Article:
Ordered Keyword Args for CPython 2.7
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README.md

README.md

Ordered Keyword Args for Python

Normally, Python doesn't preserve the order of keyword arguments passed to a function. That’s because it uses a dictionary to pass the arguments, and Python’s dictionary doesn’t remember the order in which elements are added.

That’s a problem in certain situations. For instance, if you want to define data models for serialization:

def define_record(record_name, **fields) :
    print "record: %s" % (record_name,)
    print "fields: %s" % (fields.items(),)

define_record("Point", x="Int32", y="Int32")

This is the output you get:

record: Point
fields: [('y', 'Int32'), ('x', 'Int32')]

As you can see, the order of the fields is wrong.

The orderedkwargs module solves this problem. Add the @orderedkwargs decorator, and you'll receive the keyword arguments as a sequence of (name, value) tuples. Note that keyword arguments are received as var-args, so a single asterisk (*) should be used instead of two.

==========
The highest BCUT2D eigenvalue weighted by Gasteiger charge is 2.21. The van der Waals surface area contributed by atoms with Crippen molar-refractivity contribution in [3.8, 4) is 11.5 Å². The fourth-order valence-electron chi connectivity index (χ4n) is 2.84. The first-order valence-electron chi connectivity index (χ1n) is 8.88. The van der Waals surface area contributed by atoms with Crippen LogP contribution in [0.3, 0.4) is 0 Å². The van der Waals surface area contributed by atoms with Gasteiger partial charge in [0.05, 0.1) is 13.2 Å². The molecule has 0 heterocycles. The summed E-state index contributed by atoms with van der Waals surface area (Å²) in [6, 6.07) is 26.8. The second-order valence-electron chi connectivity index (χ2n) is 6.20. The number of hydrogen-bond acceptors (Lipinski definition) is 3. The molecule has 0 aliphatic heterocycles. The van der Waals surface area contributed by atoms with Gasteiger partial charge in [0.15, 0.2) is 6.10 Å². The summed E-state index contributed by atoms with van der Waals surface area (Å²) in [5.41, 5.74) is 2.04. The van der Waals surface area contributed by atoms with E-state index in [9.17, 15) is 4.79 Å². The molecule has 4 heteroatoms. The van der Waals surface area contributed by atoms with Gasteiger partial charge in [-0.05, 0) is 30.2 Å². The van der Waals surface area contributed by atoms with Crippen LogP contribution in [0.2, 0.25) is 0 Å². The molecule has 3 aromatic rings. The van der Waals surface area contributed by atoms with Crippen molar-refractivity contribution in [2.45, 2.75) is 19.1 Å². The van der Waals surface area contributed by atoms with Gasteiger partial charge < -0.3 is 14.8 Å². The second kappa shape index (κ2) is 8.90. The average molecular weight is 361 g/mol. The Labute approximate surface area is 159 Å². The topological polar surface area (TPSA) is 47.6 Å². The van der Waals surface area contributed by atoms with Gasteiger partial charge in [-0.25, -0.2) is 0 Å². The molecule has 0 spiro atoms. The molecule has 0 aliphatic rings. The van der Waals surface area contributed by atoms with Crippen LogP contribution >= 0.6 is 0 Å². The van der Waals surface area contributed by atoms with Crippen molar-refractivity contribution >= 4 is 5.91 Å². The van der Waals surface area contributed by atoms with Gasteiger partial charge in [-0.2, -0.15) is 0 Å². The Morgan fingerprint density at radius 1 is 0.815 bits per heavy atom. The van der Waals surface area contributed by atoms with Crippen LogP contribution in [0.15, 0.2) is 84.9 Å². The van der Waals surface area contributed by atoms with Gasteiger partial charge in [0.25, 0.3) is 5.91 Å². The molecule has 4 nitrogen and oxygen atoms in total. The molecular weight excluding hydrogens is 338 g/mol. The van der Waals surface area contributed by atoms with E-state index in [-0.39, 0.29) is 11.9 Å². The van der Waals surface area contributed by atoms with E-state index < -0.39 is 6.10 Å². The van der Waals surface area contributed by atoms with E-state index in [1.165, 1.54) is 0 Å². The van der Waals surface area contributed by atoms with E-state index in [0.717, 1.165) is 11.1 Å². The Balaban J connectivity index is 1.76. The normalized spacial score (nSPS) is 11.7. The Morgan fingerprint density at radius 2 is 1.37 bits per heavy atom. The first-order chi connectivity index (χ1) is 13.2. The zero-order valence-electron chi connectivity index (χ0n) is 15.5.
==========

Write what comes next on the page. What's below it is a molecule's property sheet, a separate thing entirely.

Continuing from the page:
from orderedkwargs import orderedkwargs

@orderedkwargs
def define_record(record_name, *fields) :
    print "record: %s" % (record_name,)
    print "fields: %s" % (fields,)

define_record("Point", x="Int32", y="Int32")

Now the output is:

record: Point
fields: (('x', 'Int32'), ('y', 'Int32'))

How it works

The @orderedkwargs decorator wraps the function in an outer function that inspects the stack, parses the caller's byte code, and finds the order in which the keyword arguments are passed.

Caveats

Because the orderedkwargs module depends on the internals of the Python VM, it is implementation specific. This particular code has been tested with CPython 2.7 and works only with that version. Also, don't use this in performance sensitive code. It is suitable for one-time tasks such as initialization at startup.